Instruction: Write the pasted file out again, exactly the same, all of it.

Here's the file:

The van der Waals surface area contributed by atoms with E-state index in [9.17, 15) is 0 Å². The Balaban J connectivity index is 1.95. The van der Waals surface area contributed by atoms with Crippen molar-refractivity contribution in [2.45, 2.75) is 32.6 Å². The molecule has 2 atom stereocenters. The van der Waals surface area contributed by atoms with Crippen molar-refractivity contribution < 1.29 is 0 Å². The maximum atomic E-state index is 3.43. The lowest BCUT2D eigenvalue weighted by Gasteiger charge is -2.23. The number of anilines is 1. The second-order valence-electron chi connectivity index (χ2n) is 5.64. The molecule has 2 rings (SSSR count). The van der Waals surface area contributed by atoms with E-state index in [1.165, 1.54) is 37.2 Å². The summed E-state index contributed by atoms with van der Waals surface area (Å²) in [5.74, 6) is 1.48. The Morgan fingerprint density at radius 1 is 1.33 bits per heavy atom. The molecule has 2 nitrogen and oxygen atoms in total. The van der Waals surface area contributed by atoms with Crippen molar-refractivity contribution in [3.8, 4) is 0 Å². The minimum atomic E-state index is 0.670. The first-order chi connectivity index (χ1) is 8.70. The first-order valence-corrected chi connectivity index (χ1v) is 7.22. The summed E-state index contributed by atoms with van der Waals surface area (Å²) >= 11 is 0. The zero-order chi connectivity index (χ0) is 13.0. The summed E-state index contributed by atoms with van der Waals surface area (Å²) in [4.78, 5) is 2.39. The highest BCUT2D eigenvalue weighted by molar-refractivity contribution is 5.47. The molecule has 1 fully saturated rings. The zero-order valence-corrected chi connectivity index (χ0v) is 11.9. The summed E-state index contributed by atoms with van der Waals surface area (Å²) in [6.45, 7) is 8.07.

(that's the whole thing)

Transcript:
The van der Waals surface area contributed by atoms with E-state index in [9.17, 15) is 0 Å². The Balaban J connectivity index is 1.95. The van der Waals surface area contributed by atoms with Crippen molar-refractivity contribution in [2.45, 2.75) is 32.6 Å². The molecule has 2 atom stereocenters. The van der Waals surface area contributed by atoms with Crippen molar-refractivity contribution < 1.29 is 0 Å². The maximum atomic E-state index is 3.43. The lowest BCUT2D eigenvalue weighted by Gasteiger charge is -2.23. The number of anilines is 1. The second-order valence-electron chi connectivity index (χ2n) is 5.64. The molecule has 2 rings (SSSR count). The van der Waals surface area contributed by atoms with E-state index in [1.165, 1.54) is 37.2 Å². The summed E-state index contributed by atoms with van der Waals surface area (Å²) in [5.74, 6) is 1.48. The Morgan fingerprint density at radius 1 is 1.33 bits per heavy atom. The molecule has 2 nitrogen and oxygen atoms in total. The van der Waals surface area contributed by atoms with Crippen molar-refractivity contribution in [3.8, 4) is 0 Å². The minimum atomic E-state index is 0.670. The first-order chi connectivity index (χ1) is 8.70. The first-order valence-corrected chi connectivity index (χ1v) is 7.22. The summed E-state index contributed by atoms with van der Waals surface area (Å²) >= 11 is 0. The zero-order chi connectivity index (χ0) is 13.0. The summed E-state index contributed by atoms with van der Waals surface area (Å²) in [4.78, 5) is 2.39. The highest BCUT2D eigenvalue weighted by molar-refractivity contribution is 5.47. The molecule has 1 fully saturated rings. The zero-order valence-corrected chi connectivity index (χ0v) is 11.9. The summed E-state index contributed by atoms with van der Waals surface area (Å²) in [6.45, 7) is 8.07.